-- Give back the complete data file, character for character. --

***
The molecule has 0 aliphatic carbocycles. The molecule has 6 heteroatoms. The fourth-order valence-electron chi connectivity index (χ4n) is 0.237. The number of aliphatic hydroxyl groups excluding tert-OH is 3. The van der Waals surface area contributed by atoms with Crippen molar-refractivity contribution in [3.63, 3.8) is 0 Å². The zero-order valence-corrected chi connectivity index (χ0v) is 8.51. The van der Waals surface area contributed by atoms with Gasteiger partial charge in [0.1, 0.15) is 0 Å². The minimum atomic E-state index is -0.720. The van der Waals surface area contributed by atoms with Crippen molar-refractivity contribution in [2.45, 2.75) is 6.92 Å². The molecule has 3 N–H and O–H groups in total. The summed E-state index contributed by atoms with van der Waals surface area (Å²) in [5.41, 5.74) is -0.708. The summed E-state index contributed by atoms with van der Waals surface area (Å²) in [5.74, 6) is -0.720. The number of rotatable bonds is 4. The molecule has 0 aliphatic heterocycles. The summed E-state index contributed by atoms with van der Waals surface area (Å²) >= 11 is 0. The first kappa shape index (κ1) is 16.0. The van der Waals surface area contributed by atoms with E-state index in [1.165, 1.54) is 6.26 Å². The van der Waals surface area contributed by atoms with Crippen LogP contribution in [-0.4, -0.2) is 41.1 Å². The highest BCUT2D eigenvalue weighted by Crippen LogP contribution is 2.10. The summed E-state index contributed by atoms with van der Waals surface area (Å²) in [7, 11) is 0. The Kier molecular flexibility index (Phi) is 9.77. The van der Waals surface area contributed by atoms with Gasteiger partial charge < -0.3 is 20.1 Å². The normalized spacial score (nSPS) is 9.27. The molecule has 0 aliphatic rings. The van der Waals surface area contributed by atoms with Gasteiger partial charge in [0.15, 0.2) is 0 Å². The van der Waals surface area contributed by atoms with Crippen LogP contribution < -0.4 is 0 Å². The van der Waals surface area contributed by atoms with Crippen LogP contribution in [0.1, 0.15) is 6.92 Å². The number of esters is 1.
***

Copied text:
The molecule has 0 aliphatic carbocycles. The molecule has 6 heteroatoms. The fourth-order valence-electron chi connectivity index (χ4n) is 0.237. The number of aliphatic hydroxyl groups excluding tert-OH is 3. The van der Waals surface area contributed by atoms with Crippen molar-refractivity contribution in [3.63, 3.8) is 0 Å². The zero-order valence-corrected chi connectivity index (χ0v) is 8.51. The van der Waals surface area contributed by atoms with Gasteiger partial charge in [0.1, 0.15) is 0 Å². The minimum atomic E-state index is -0.720. The van der Waals surface area contributed by atoms with Crippen molar-refractivity contribution in [2.45, 2.75) is 6.92 Å². The molecule has 3 N–H and O–H groups in total. The summed E-state index contributed by atoms with van der Waals surface area (Å²) in [5.41, 5.74) is -0.708. The summed E-state index contributed by atoms with van der Waals surface area (Å²) in [5.74, 6) is -0.720. The number of rotatable bonds is 4. The molecule has 0 aliphatic heterocycles. The summed E-state index contributed by atoms with van der Waals surface area (Å²) >= 11 is 0. The first kappa shape index (κ1) is 16.0. The van der Waals surface area contributed by atoms with E-state index in [1.165, 1.54) is 6.26 Å². The van der Waals surface area contributed by atoms with Crippen LogP contribution in [-0.4, -0.2) is 41.1 Å². The highest BCUT2D eigenvalue weighted by Crippen LogP contribution is 2.10. The summed E-state index contributed by atoms with van der Waals surface area (Å²) in [7, 11) is 0. The Kier molecular flexibility index (Phi) is 9.77. The van der Waals surface area contributed by atoms with Gasteiger partial charge < -0.3 is 20.1 Å². The normalized spacial score (nSPS) is 9.27. The molecule has 0 aliphatic rings. The van der Waals surface area contributed by atoms with Gasteiger partial charge in [0.15, 0.2) is 0 Å². The van der Waals surface area contributed by atoms with Crippen LogP contribution < -0.4 is 0 Å². The van der Waals surface area contributed by atoms with Crippen LogP contribution in [0.1, 0.15) is 6.92 Å². The number of esters is 1.